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Comments on Jan Erk’s Paper on Federalism and Non-Territorial Representation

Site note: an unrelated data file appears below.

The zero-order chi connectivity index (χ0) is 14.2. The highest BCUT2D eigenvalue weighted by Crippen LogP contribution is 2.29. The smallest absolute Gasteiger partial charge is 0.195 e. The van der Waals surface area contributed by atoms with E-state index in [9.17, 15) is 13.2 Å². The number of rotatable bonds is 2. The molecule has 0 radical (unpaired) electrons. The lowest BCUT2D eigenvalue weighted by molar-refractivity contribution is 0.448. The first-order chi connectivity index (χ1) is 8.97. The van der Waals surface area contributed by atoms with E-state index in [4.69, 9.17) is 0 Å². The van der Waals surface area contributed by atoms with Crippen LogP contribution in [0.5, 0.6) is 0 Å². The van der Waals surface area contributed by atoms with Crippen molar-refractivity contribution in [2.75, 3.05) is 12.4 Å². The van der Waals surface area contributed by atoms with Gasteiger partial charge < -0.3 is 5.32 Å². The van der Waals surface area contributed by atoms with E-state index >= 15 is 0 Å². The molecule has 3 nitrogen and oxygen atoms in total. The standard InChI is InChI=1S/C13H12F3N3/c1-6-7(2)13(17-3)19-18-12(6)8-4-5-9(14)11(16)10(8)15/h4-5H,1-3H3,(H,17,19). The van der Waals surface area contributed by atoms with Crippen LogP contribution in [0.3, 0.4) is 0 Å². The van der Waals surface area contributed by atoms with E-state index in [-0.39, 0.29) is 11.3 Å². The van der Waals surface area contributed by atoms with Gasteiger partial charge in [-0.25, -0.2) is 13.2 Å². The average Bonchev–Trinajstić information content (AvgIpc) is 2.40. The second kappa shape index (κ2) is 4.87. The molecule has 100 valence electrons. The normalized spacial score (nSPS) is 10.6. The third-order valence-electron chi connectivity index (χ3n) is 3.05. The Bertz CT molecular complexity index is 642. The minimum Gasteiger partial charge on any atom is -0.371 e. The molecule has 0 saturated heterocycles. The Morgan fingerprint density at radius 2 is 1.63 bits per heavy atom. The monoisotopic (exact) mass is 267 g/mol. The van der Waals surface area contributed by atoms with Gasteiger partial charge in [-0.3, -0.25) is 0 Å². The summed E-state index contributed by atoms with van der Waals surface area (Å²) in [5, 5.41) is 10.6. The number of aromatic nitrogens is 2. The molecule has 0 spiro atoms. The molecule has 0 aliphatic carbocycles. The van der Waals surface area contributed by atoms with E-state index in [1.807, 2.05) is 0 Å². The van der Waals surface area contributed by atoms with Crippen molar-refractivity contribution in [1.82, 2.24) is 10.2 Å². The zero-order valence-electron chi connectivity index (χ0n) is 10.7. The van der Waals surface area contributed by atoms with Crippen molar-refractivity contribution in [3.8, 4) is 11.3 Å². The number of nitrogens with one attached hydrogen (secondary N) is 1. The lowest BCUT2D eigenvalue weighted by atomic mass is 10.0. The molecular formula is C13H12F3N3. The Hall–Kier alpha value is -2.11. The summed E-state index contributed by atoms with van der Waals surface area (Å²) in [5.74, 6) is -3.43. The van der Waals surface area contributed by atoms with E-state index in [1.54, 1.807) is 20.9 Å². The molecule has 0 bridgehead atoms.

Comments on Jan Erk’s Paper on Federalism and Non-Territorial Representation David Cameron 21 May 2003 David Cameron is a Professor of Political Science at the University of Toronto and a member of the Board of Directors of the Forum of Federations. The most interesting cases, from the point of view of the Muslims of Sri Lanka, are versions of consociationalism. Many of these, but not all, are examples from unitary states, and display ways in which a divided society can manage its cleavages in the absence of federal arrangements. Despite their unitary structure, these systems still raise possibilities for consideration in the Sri Lankan situation. A few of the examples, drawn from the Austro-Hungarian and Ottoman Empires, arise in more complex political systems. The cases of most relevance are probably Belgium, the Netherlands, Lebanon and the Ottoman and Austro-Hungarian Empires. Some of the cases that have been alluded to in the Sri Lankan debate do not seem, on inspection, to be particularly interesting or helpful: the Aaland Islands; Darjeeling and Ladakh. They all seem to be relatively straightforward examples of territorially based arrangements protecting minority cultural/linguistic rights. Belgium, with its complex mix of regional and community federal units, has the most fully articulated set of arrangements for dealing with non-territorial representation. The most significant elements appear to be: • What one might describe as ‘innovation by necessity’, namely, the creative adaptation of the Belgian state over the last 40 years in response to powerful intercommunal pressures and tensions. The successive reforms have not been designed to express a system or constitutional design, but to establish workable, if untidy, practical arrangements that would allow national unity to be preserved. • The double layer of sub-national political units: one defined in the conventional way by territory; and the other, defined by linguistic and cultural affiliation. Policy responsibilities are associated with one or the other of this type of sub-national unit according to their character. • The notion of ‘personalisable’ policy fields – i.e., policy areas, such as culture, health, social welfare, in which it is possible to offer services tailored to the cultural/linguistic preferences of the individual, rather than based on universal service in a defined territory. • Alarm bell protection. An arrangement by which ¾ of a linguistic group in Parliament can invoke a special procedure if they deem a decision or proposal threatens the interests of their community. The issue is then referred to the Council of Ministers which seeks to reach a compromise. (The Charlottetown Accord had an arrangement by which bills materially affecting the French language or French culture would require a double majority in the Senate – a majority of Senators voting, and a majority of Francophone Senators voting.) • Community-level parliaments composed of national parliamentarians from a ‘linguistic or regional registry’. This device was replaced in due course by direct election. The Netherlands is effectively the home of consociationalism. The Dutch developed a system of ‘social pillarisation’ in which the nation was divided into four non-territorial pillars – Calvinist, Catholic, liberal and socialist. In their heyday, these were tightly organized groups that shaped much of the life of their members in the social, economic and political spheres; as Erk says, “schools, hospitals, universities, trade unions, newspapers, broadcasting corporations, were all divided along the pillarised social structure.” The chief features of this system were: • Executive power sharing in ‘grand coalitions.’ • A high degree of autonomy for the segments. • Proportionality. • Minority veto. • Depoliticisation, secrecy, and deference to leaders. Lebanon, until the system began to break down in the 1970s, had a distinctive form of consociational arrangement, based on the three main religious groups – Sunni Muslim, Shia Muslim and Christian. The arrangements grew out of Lebanon’s experience with the ‘millet’ system of the Ottoman Empire, of which it was a province until independence. The Ottoman regime gave religious and cultural autonomy to ‘millets’, which were religious/cultural communities. Millets ran their own educational systems and religious organizations, as well as administering civil law. Membership was defined by the personality principle, not on the basis of territory. At the end of the 19th century, theorists in the Austro-Hungarian Empire proposed a system of cultural autonomy based on the personality principle. Individuals would declare their nationality and register with their national community of choice. The various nations would be constituted by the free association of individuals no matter where in the Empire they lived. These nations would then be given jurisdiction over a number of policy fields (primarily education and culture), and would have their own legislative, administrative and executive institutions. These are all versions of the same idea, whether they exist within a unitary system or are an overlay on a multiple governance regime of one kind or another. The basic notion is the recognition of a community defined by cultural, religious or linguistic characteristics rather than by territory, and the constitution of that community on the basis of the identification or personal choice of an individual, rather than on the basis of territorial location. The community so defined is granted legal status and endowed with communal institutions. Normally, there are multiple communities, and arrangements providing for proportional representation, minority veto, and elite accommodation at the national level to bind the system together. In Sri Lanka, the current discussion of non-territorial representation relates specifically to the status and protection of the Muslim minority, but it is possible, as in Belgium, to imagine a Tamil/Hindu and Sinhalese/Buddhist communal overlay on top of a territorially defined federal structure. Such a system might, in fact, offer a more secure (because more broadly based) footing for the protection of the Muslim minority, while at the same time allaying the fears of Sinhalese or Tamils, caught on the ‘wrong side’ of a territorial boundary. _________________________